Buried in Johnstown, popular novelist Grace Livingston Hill is still in print and still selling well, although she died in 1947.
The Web site www.gracelivingstonhill.com lists 116 titles to her credit, 100 by major publishers like J.B. Lippincott and Harper & Brothers. Her 1916 "A Voice in the Wilderness" had a frontispiece illustrated by Norman Rockwell. And several of her books were made into movies, including "Marriage in Transit" starring Carole Lombard. More than a million copies of her work were published in her lifetime and even more after her death.
Grace Livingston Hill was born in 1865 in Wellsville, Allegany County, one of the parishes her father had as a Presbyterian pastor. According to Fulton County Historian Peter Betz, she was buried in the Johnstown Cemetery in the Livingston Family plot, although she spent much of her life in Pennsylvania.
From Lewis G. Decker’s “Images of America: Johnstown” book: “This oil painting by E.L. Henry shows Main Street in Johnstown in the Civil War period with the Johnstown and Gloversville stage pulling in. The backgrond shows Elizabeth Cady Stanton greeting Miss Livingston from the doorway of the old Cady home on the corner of Market and West Main Street.
Her parents, the Rev. and Mrs. Charles Livingston, settled several parishes in the east and had lived at the former Livingston mansion at the intersection of North Perry Street and Maple Avenue, a vacant lot belonging to Milligan & Higgins (not "Mulligan Higgins" as printed in Lewis G. Decker's "Images of America: Johnstown").
"It was a sanitarium in the 1960s," Johnstown Historian Noel Levee said.
Decker's book refers to it as "a convalescent home run by Mrs. F. Maynard."
"We have shelves full of her books at the museum," Levee said. "Hill came from the Livingston Family that traces back to Col. James Livingston who was the father-in-law of Judge Cady [Elizabeth Cady Stanton's father]."
In 1892 Grace Livingston married a minister, Thomas Franklin Hill, who died in 1899, shortly after fathering two children. A struggling writer with two children to support, in 1908 Hill was urged by her publisher to attempt a historical novel, and her father's sister, Margaret Livingston Murray of Johnstown supplied part of the plot, based on characters and traditions in the Livingston family according to the www.gracelivingstonhill.com Web site.
Edward L. Henry, an artist from Johnstown who married a Livingston cousin supplied the illustrations for her first novel, "Marcia Schuyler," which was a great success and began a series of historical romances.
According to the E.L. Henry Web site:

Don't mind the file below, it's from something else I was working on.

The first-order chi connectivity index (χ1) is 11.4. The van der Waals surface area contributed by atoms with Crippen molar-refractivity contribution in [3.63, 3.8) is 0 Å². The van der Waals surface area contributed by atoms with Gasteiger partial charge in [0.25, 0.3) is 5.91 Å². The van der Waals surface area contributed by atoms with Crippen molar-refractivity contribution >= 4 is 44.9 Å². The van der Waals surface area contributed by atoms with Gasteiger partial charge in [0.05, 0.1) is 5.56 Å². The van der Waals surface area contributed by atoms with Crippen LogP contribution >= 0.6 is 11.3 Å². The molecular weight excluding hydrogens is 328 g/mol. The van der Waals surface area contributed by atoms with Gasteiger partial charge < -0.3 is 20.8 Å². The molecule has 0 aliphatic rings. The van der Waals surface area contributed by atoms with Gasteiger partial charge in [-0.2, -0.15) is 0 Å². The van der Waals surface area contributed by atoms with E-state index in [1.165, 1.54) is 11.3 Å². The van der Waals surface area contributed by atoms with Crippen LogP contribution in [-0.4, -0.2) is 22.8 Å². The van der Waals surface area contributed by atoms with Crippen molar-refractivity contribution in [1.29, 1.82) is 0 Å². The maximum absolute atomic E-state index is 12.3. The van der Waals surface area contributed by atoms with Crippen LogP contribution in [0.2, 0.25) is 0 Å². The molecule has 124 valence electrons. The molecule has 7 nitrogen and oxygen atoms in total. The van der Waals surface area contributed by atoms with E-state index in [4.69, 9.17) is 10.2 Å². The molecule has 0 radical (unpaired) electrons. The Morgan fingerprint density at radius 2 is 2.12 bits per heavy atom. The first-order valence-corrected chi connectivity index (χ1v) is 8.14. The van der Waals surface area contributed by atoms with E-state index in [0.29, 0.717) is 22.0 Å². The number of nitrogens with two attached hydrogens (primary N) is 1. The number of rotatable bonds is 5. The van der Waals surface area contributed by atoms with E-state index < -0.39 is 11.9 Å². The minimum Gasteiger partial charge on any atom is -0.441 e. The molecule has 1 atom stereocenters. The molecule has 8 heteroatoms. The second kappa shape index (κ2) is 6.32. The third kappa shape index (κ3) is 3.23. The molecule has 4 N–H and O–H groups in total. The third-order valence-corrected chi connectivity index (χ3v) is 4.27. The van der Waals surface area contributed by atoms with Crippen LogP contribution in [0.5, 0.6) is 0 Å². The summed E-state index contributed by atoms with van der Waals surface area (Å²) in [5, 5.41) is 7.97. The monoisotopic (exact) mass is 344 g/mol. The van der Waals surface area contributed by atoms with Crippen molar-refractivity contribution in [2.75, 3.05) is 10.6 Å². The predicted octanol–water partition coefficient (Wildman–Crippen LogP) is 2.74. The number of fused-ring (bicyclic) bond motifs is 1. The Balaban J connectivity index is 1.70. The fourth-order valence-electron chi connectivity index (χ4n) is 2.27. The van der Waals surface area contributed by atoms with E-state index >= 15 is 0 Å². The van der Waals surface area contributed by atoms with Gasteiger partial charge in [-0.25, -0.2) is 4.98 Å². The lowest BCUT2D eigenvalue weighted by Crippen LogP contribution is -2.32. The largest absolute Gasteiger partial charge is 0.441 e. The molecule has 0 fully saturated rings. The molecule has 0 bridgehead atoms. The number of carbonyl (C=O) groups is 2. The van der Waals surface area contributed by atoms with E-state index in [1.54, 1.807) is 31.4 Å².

Grace Livingston Hill's "Marcia Schuyler" was published in February 1908 by J.B. Lippincott Co. and became her first big success as an author.
Its story of a substitute bride comes from her family history. A friend of Hill's suggested a period novel and her family shared a bit of the bride's tale, which intrigued her. She made a visit to her aunt's home in New York for details.
Margaret Livingston Murray, Grace's aunt, was born in 1810. She was one of the earliest women's rights leaders in America. Her home in New York City became the center of a group of people that included Dr. Henry Ward Beecher, Elizabeth Cady Stanton and Chester A. Arthur.
The story continues in two more books.
All three books were illustrated by Henry, who was married to Grace Livingston Hill's cousin, Frances Livingston Wells, in Johnstown by Grace's father.
"At her family's urging, Grace asked Cousin Edward to help illustrate her 1908 book, 'Marcia Schuyler,'" according to the Web site. "He offered a number of his existing works he felt would fit the book's period and story. Six paintings can be found within its pages. Henry's work was also used for the sequels 'Phoebe Deane' and Miranda.'"
Henry's painting of a stage coach arriving on Main Street, Johnstown in 1862 at the Cady home appears in Decker's book and "shows Elizabeth Cady Stanton greeting Miss Livingston from the doorway of the old Cady home, on the corner of Market and West Main Street."
Levee said Henry did portraits of Johnson Hall at the request of Rose Knox, who made a lithograph of the painting available through the Knox Gelatine Co.
"The Witness," published 1917, became Hill's best-selling title. John Wanamaker of Wanamaker Department Stores gave away thousands of the books as gifts., according to the Hill Web site.
At age 81, Hill gave an interview written by James M. Neville for the "Sunday Bulletin."
As quoted in Hill's grandson, Robert Munce's, biography, Hill's writing came "simply by noting some incident around her home, in the street."
"'Anything starts me off,' she continued. 'But the magic way to get a story going is simply to sit down at the typewriter and just go ahead.'"
Where she is buried in the Livingston lot of the Johnstown Cemetery there is a bronze plaque stating, "Nationally known - Nationally read - Nationally esteemed."
Richard Nilsen is a general assignment reporter and can be reached at firstname.lastname@example.org.